Handicapping Your Shot At An Elite MBA: Mr. Indian-Engineer-Turned-Strategy Analyst

 

Ms. Financial Tech

 

  • 680 GMAT
  • 3.42 GPA
  • Undergraduate degree in economics from New York University
  • Work experience includes eight years with a financial services technology company, where she is responsible for getting hedge fund and private equity clients “on-boarded” to the company’s tech platform
  • “I’ve consistently achieved the best results compared to the rest of my team and measured by the number of funds added to our platform and the overall quality of the work, according to my boss”
  • Extracurricular involvement kayaking, hiking, mountain biking, yoga and photography
  • Goal: To move into management consulting
  • 31-year-old white female

Odds of Success:

Michigan: 40% to 50%

Cornell: 40%

Carnegie Mellon: 40%

UNC: 40% to 50%

Sandy’s Analysis: In the real world, working for a firm for eight years puts you on the road to earn a gold watch. In the world of business school admissions, that becomes a disadvantage. For one thing, when people see eight years of work experience, they begin to think EMBA–and not MBA.

I also have a hard time understanding her description of the firm. She says the firm started out as an asset manager and then transitioned to a platform for other hedge funds and asset managers. I’m guessing what they do is to help prepare statements or manage trades with some kind of back office technology. Business schools wouldn’t consider that selective and that is the magic word in MBA admissions. It’s not selective enough. And moreover, she doesn’t want to build it out. She wants to change careers into consulting.

The big three leading consulting companies, McKinsey, Bain and BCG, like book smart, very young people. This woman, at age 31, is by their standards, not very young. She would have a hard time when she graduates at age 33 at getting a job at Bain, McKinsey or BCG. They won’t be impressed with her prior history and at age 33 you are almost ready to retire at a firm like McKinsey.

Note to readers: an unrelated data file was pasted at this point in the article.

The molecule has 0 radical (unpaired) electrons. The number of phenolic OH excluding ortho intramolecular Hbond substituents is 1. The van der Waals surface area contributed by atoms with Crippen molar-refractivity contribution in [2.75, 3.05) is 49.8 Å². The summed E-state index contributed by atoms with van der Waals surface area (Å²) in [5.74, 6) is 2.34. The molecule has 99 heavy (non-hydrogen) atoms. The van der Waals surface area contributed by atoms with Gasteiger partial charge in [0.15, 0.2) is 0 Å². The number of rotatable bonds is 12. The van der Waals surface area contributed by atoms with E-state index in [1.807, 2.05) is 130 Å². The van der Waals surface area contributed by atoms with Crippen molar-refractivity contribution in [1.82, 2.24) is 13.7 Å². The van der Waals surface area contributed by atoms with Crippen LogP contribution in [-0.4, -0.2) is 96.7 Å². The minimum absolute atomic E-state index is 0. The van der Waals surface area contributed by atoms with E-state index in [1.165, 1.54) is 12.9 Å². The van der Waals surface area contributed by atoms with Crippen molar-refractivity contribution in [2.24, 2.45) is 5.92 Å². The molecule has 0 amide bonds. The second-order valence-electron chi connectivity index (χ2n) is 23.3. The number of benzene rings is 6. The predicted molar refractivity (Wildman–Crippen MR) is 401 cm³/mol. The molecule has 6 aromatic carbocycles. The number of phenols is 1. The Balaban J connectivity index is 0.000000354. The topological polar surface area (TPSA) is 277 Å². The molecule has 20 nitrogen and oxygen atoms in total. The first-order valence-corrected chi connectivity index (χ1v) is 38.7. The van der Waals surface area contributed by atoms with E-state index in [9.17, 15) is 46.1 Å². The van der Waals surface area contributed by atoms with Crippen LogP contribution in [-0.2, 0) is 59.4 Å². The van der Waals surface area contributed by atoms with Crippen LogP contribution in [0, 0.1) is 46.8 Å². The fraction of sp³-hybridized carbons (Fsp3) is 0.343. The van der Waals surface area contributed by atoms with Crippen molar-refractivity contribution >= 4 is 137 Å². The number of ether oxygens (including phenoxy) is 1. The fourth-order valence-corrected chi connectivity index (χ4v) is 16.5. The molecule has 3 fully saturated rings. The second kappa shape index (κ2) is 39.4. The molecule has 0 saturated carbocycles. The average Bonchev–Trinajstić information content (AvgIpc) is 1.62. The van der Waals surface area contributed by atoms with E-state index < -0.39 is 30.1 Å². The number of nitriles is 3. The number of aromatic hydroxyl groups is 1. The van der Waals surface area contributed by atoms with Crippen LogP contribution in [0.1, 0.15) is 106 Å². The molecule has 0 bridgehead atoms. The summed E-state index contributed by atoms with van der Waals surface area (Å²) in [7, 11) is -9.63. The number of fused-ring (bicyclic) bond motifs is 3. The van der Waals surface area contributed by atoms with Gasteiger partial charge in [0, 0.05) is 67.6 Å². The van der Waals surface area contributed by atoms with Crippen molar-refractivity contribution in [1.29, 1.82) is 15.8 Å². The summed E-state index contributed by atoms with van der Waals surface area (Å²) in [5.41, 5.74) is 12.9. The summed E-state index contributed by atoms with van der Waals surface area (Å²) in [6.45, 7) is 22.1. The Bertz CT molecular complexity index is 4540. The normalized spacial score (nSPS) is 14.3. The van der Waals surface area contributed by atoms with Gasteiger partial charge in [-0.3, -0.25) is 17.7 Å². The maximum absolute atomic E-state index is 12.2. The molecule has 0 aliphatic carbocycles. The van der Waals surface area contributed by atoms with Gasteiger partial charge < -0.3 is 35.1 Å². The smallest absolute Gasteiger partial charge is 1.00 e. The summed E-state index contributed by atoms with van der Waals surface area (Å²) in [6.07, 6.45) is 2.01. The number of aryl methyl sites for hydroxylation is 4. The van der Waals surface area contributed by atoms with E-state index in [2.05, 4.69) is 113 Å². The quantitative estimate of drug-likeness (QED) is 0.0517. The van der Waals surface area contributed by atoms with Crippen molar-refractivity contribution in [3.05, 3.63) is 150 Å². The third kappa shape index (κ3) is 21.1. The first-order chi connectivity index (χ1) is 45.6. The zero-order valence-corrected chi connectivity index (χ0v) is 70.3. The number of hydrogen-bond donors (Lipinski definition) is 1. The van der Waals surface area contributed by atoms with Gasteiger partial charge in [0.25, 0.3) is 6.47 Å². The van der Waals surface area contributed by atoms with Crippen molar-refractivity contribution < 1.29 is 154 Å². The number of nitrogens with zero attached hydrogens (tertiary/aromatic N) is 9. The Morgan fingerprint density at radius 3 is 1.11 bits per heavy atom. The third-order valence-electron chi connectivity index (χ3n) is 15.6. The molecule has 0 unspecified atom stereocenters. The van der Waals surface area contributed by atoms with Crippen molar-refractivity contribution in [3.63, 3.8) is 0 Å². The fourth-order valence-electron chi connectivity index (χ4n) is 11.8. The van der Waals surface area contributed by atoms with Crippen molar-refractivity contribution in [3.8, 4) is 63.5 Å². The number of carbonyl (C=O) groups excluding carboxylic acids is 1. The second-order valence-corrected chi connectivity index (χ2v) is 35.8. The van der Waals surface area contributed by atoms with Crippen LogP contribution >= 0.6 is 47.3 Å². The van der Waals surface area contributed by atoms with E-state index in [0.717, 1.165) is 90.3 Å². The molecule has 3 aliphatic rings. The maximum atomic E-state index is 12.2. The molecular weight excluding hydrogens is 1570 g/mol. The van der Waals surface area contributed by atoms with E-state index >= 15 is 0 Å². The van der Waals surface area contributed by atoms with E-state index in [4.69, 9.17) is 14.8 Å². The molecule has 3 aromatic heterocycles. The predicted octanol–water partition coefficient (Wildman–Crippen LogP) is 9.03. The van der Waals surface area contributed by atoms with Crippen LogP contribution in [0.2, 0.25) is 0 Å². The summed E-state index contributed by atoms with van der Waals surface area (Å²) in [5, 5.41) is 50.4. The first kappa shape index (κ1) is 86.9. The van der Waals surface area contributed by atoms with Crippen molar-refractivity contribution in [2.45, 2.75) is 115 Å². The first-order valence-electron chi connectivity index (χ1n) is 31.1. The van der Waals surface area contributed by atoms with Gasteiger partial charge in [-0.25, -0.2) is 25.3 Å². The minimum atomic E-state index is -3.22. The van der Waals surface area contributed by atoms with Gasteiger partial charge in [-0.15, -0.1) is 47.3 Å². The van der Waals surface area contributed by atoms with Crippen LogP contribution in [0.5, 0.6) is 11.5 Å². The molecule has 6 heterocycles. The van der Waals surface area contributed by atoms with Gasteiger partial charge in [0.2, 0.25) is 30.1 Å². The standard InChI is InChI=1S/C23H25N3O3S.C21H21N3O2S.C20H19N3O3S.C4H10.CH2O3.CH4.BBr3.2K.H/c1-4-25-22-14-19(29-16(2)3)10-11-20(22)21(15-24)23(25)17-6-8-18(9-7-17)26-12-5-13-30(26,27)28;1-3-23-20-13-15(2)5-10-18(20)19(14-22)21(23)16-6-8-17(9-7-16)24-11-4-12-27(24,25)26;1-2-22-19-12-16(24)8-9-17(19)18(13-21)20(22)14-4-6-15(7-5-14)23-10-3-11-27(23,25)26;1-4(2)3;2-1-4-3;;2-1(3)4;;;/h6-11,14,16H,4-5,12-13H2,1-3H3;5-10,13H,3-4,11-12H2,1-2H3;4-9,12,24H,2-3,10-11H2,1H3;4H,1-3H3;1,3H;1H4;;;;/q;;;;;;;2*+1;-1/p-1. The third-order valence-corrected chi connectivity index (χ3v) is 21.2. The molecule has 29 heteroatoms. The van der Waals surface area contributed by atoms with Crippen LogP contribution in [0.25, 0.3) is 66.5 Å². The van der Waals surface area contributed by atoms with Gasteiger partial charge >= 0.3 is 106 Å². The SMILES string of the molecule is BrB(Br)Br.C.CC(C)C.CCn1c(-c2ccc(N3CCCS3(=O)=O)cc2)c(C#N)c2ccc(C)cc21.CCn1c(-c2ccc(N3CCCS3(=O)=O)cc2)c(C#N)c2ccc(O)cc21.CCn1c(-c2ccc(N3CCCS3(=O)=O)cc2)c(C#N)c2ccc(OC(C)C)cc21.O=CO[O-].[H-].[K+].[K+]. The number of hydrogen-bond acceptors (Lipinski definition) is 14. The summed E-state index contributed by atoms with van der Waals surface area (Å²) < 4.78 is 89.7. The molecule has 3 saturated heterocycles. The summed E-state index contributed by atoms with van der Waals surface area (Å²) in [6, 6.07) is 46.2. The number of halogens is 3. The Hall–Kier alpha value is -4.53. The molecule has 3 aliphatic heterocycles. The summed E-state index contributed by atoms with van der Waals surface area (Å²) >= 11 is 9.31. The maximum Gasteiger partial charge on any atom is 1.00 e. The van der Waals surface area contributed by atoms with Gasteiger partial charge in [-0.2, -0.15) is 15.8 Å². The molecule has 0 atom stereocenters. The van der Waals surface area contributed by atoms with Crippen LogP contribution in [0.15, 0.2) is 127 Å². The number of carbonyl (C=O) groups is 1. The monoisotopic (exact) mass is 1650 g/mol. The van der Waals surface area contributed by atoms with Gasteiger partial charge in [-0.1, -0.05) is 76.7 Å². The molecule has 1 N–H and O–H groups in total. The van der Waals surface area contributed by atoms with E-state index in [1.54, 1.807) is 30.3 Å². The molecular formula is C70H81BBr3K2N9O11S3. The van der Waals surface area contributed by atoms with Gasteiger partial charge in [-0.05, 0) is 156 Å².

These firms also care a lot about where you went to school and what your GMAT score was. They tend to look for 720s and above. So your 680 just isn’t going to cut it at M/B/B.

The good news is that she has selected a group of schools that are right on the target of having a 680 GMAT and a 3.4. The dirty little secret about those schools is that one of the ways they appraise candidates is that they want you to be employed when you graduate. They don’t want to be a collecting point for disappointed, unemployed people. My advice would be to say you want to continue what you are doing in some management firm. They would be a lot more amenable to that than to someone who is career switcher.

The big issue will be whether the schools think she can easily get a job when she graduates. To be honest, when you read this profile it sounds as if she is a little burnt out and is looking toward consulting as a magic way out. She would do better thinking about an EMBA program and if she wants a full-time MBA program she needs to say she would like to continue in a role that she currently is in.

About the Author...

John A. Byrne

John A. Byrne is the founder and editor-in-chief of C-Change Media, publishers of Poets&Quants and four other higher education websites. He has authored or co-authored more than ten books, including two New York Times bestsellers. John is the former executive editor of Businessweek, editor-in-chief of Businessweek. com, editor-in-chief of Fast Company, and the creator of the first regularly published rankings of business schools. As the co-founder of CentreCourt MBA Festivals, he hopes to meet you at the next MBA event in-person or online.